Head lice is common among tamariki three to 11 years old. It occurs when small bugs get onto your child's hair and lay eggs on their scalp.
What you need to know
Anyone can get head lice. They spread easily from one child to another.
Lice don’t carry or pass on diseases, so they won't harm your child, but they can be itchy and hard to get rid of for parents.
You can get rid of head lice by using a treatment from your doctor, or by combing out the eggs and lice from your child's head.
How to check your child for lice The main symptom of head lice is generally an itchy scalp or head. Follow these steps to check your child’s head:
You need good light to see the tiny eggs and lice, so try to sit your child near a window or lamp.
A whānau member can hold your child on their lap to help keep them still and happy while you check their scalp.
Look behind your child’s ears, around the bottom of the hair line, and on top of the head. You may see lice eggs and wriggling lice, once they hatch.
Lice eggs typically look like tiny grains of sand or dandruff that are attached to hair (unlike dandruff, you won't be able to rub off or flick the lice off your child's hair).
Wash your hands carefully once you have checked.
Anyone can catch head lice – it has nothing to do with personal hygiene.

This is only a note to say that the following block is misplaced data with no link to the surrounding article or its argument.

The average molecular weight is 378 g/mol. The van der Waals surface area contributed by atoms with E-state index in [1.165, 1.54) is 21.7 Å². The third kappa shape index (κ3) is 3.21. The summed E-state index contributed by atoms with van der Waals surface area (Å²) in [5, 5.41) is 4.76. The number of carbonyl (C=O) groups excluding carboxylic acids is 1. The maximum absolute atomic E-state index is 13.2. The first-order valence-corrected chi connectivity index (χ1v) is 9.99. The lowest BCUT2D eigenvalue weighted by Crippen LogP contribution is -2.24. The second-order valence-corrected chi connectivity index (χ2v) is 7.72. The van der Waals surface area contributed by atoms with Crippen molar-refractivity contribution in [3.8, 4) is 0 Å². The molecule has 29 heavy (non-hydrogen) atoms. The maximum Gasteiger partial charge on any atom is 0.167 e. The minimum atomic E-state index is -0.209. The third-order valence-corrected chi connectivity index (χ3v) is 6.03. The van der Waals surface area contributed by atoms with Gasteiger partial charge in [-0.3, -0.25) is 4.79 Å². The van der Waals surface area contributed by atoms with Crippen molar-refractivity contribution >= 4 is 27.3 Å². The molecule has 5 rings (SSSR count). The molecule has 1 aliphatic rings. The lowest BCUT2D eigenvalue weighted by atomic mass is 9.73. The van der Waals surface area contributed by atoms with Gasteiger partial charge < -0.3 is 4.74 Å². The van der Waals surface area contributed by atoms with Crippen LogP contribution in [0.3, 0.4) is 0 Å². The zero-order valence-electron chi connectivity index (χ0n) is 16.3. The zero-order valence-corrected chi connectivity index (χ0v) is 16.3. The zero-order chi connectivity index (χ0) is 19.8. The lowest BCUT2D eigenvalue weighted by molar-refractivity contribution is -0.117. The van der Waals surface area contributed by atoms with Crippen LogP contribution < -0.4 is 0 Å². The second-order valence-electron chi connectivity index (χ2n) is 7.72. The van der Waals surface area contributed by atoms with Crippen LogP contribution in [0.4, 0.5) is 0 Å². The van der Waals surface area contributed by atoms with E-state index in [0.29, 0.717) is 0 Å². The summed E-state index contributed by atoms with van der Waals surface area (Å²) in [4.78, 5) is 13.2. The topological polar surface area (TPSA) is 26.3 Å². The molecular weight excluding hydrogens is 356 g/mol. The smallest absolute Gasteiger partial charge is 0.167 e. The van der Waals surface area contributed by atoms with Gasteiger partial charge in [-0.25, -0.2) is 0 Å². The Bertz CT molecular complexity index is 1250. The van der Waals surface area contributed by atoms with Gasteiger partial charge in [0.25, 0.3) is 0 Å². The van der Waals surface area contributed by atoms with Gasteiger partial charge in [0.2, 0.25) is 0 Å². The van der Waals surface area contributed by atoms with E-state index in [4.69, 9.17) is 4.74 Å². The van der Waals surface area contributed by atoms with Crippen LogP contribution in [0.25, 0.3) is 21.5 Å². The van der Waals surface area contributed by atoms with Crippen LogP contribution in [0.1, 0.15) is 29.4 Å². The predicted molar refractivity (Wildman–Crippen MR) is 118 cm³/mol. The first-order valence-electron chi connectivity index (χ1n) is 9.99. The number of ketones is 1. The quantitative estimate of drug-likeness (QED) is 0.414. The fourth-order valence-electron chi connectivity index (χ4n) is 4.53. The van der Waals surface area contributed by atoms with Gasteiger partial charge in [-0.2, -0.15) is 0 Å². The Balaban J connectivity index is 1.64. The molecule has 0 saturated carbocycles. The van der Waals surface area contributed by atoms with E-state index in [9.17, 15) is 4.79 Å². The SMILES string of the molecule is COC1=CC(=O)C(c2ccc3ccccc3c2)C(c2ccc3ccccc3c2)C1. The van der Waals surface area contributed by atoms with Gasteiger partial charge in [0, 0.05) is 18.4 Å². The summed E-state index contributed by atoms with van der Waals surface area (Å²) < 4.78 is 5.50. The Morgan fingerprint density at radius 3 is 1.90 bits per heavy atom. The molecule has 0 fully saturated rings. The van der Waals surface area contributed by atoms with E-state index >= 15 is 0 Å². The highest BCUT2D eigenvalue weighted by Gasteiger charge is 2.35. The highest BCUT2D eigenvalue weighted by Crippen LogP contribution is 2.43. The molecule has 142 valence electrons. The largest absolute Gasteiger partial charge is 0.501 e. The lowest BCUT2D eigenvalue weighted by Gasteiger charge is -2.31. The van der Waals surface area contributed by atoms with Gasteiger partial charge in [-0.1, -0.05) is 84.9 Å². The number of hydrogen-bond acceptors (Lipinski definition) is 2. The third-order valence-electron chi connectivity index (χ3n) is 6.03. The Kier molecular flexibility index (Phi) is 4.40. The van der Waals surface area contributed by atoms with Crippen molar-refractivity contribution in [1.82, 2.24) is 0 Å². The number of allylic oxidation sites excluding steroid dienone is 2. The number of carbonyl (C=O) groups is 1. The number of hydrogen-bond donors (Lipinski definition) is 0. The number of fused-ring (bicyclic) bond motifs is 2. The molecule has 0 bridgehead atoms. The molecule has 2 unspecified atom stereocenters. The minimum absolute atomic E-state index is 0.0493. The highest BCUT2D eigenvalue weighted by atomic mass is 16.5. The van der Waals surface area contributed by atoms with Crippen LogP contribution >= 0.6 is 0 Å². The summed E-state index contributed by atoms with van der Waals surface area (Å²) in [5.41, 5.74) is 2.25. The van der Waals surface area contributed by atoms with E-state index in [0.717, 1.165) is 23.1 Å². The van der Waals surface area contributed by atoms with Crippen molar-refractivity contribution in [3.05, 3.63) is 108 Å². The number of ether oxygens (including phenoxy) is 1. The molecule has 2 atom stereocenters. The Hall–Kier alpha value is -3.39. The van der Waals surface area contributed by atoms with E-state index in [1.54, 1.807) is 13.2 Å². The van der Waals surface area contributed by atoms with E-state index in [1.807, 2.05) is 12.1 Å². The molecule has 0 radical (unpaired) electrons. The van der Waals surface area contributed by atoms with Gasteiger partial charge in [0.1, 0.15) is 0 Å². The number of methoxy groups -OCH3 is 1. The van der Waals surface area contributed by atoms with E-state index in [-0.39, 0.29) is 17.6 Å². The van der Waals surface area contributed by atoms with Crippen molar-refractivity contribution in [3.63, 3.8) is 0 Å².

Getting rid of lice There are two main ways to remove lice:
Use 4 per cent (4%) dimethicone lotion: a doctor can prescribe this treatment （it may be free or low cost）, it's very effective and you only use it twice on your child, with a week between each use. Follow the package directions closely and if you have questions, phone Plunket Line or your pharmacist.
Wet combing: this treatment takes a bit more time and requires patience, as it involves using conditioner and a fine-toothed comb to remove lice eggs and fully-grown lice from your child’s hair. This can take a while, depending on how long/thick the hair is, and must be done properly to remove every single lice from your child’s head.
If one person in your whānau has head lice, everyone must be checked.
Treat all family members on the same day to make sure it doesn’t spread.
Contact anyone who has had close head-to-head contact with your child, if they have lice.
Prevention Head lice are highly contagious, and it's hard to prevent them especially among children that are used to playing closely together. There are a few things you can do to try to prevent lice though including:
tying long hair back
checking for lice if you suspect your child may have head lice.
You don’t have to wash your bedding in hot water, it’s unlikely to help stop the spread of lice. The Ministry of Health has some more information on preventing head lice.
Head lice Ministry of Health Visit Website The Government's principal advisor on health and disability: improving, promoting and protecting the health of New Zealanders.